Sunday, April 19, 2009


On Tuesday of last week, President Obama gave a terrific speech at Georgetown University, explaining and defending his approach to the economic crisis better than at any time to date. His message for Americans was that:

“… each action we take and each policy we pursue is driven by a larger vision of America's future - a future where sustained economic growth creates good jobs andrising incomes; a future where prosperity is fueled not by excessive debt, reckless speculation, and fleeting profit, but is instead built by skilled, productive workers; by sound investments that will spread opportunity at home and allow this nation to lead the world in the technologies, innovations, and discoveries that will shape the 21st century. That is the America I see. That is the future I know we can have.”

For a short while I felt much better about the prospects for a new-style American economy. Obama’s ringing statement was at least the beginnings of the sort of national strategy I’ve been seeking for several years now. Some of what has passed for “stimulus” thus far might not serve the President’s “larger vision.” But this strong statement set forth a real test for future policy – it should promote future investment, economic growth, jobs and incomes. Bravo!

Then the following day (not coincidentally, April 15), the President set an objective for change in a major policy area that left me scratching my head. He directed his Economic Recovery Advisory Board headed by Paul Volcker to come up with recommendations for tax reform by the end of this year. In doing so, he left the impression that he sees the big problem as the “monstrous” complexity of the tax code.

The focus on tax and the sense of urgency are commendable. The code does run to over nine million words. Compliance is a nightmare for average citizens and a challenge even for smart CPAs. It’s full of special-interest gifts and replete with essentially failed social policy (think of the many provisions related to health care, savings, and retirement).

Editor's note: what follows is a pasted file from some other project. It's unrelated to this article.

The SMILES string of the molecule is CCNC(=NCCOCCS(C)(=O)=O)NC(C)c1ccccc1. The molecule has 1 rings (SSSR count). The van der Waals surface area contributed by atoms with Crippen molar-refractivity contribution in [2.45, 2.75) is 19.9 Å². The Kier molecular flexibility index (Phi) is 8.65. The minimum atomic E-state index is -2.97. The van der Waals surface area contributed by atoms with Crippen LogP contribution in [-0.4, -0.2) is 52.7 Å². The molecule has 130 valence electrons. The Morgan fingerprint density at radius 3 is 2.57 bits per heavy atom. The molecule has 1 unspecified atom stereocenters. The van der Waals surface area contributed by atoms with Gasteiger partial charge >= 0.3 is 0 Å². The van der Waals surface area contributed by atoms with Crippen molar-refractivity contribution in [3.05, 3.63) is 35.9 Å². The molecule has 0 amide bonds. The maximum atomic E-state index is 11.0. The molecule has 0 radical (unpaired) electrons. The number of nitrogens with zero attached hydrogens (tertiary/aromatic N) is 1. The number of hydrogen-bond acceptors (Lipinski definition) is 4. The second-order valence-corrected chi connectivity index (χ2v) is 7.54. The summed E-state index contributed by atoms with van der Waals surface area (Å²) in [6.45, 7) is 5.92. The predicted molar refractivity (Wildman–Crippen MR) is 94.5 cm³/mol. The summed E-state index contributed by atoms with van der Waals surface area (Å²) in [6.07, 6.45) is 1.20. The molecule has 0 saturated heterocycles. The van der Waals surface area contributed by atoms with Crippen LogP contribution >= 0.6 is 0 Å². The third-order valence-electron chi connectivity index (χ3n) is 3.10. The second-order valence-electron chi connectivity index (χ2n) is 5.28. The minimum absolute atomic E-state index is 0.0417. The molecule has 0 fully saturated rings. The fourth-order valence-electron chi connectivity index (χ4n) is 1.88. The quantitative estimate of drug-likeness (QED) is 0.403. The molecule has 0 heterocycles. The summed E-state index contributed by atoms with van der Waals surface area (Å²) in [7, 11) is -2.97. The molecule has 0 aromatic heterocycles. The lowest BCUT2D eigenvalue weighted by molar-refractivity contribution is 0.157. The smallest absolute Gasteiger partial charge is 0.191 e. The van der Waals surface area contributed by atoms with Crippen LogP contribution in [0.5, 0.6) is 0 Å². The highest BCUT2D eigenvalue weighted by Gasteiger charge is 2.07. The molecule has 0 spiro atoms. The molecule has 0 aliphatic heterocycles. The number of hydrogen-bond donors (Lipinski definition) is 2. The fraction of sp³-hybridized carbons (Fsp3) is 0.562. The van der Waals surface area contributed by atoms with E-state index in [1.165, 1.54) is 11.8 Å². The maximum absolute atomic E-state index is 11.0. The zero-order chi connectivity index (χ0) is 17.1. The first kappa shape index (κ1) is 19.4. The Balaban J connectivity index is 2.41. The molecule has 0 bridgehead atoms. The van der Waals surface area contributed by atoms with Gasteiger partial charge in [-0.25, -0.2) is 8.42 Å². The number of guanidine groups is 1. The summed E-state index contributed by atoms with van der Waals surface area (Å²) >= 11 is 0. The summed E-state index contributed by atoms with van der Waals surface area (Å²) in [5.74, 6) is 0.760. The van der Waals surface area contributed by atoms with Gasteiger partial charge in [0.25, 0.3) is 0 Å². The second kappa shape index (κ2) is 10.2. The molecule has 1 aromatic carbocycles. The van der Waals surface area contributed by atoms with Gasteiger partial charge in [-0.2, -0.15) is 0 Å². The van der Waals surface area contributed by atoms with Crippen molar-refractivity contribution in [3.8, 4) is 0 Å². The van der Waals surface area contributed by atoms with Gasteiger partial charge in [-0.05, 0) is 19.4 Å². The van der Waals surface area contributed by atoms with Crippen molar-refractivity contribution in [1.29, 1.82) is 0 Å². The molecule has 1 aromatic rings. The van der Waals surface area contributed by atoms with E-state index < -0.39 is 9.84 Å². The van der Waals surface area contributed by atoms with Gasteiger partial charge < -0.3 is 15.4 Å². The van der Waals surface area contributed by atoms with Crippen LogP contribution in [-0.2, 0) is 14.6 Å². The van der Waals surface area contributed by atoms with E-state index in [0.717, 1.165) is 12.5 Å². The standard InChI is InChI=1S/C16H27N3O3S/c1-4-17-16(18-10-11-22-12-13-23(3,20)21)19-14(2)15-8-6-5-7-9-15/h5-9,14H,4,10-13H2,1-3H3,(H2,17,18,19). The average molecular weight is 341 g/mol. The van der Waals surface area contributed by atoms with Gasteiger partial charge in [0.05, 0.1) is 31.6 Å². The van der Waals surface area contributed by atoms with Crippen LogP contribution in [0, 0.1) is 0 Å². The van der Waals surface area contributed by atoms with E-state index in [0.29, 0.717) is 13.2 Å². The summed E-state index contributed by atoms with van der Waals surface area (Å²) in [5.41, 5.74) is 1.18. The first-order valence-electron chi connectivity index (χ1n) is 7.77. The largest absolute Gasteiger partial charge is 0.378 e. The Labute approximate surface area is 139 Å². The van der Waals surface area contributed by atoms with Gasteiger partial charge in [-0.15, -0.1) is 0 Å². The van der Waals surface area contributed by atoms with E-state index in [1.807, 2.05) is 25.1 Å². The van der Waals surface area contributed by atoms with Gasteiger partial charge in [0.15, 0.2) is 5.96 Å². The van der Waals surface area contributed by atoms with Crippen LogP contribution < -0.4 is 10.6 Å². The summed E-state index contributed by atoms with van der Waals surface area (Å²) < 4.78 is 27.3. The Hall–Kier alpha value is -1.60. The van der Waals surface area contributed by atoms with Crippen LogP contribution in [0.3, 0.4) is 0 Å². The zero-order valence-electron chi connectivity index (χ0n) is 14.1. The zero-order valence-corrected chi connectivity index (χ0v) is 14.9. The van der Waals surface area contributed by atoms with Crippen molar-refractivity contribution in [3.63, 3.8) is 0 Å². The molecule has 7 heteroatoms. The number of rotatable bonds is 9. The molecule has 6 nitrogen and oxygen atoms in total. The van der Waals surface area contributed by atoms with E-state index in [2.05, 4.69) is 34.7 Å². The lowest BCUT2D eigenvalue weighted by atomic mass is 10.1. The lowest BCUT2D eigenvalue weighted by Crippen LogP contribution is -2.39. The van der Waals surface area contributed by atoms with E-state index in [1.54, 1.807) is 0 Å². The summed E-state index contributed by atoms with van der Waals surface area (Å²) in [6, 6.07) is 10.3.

Yet you don’t have to be a cynic to be skeptical about the benefits of tax simplification, particularly as they relate to our central problem: as a country we don’t produce enough to satisfy our needs and pay down our debt to the world. Simplification of the tax code, even if it were to materialize as intended, would not by itself address this problem. Our code is not just overly complex; it rewards the wrong behavior. Alongside simplification, let’s hope that Volcker will broaden the agenda to include:

a) lack of any border-adjustable consumption tax. Such a tax – like a value added tax or a national sales tax – can be rebated when goods are exported and imposed when they are imported. Virtually every US trading country does this, and it’s allowed by international law. The unsurprising result is that we have a persistent, massive trade deficit.
b) relatively slow depreciation rates. The US forces businesses to recoup the cost of investment, particularly major ones, over relatively long periods, thereby increasing the cost of capital. The result is to steer investment away from the US to a more generous country, such as Canada.
c) high corporate income tax rates. In 1986 when the US last undertook an overhaul of the tax code, one objective was to reduce the marginal corporate tax rate to match or overmatch the rates in the OECD area. We succeeded in that, but the world did not stand still. Within a short time, the US once again had the highest marginal rates in the developed world.

Simplification is not the be all and end all of tax reform. If we’re serious about regaining international competitiveness and the long-term integrity of the dollar, we need to aim for more than mere simplification of that monstrous tax code. Let’s get a first-class tax system for now and for the future.

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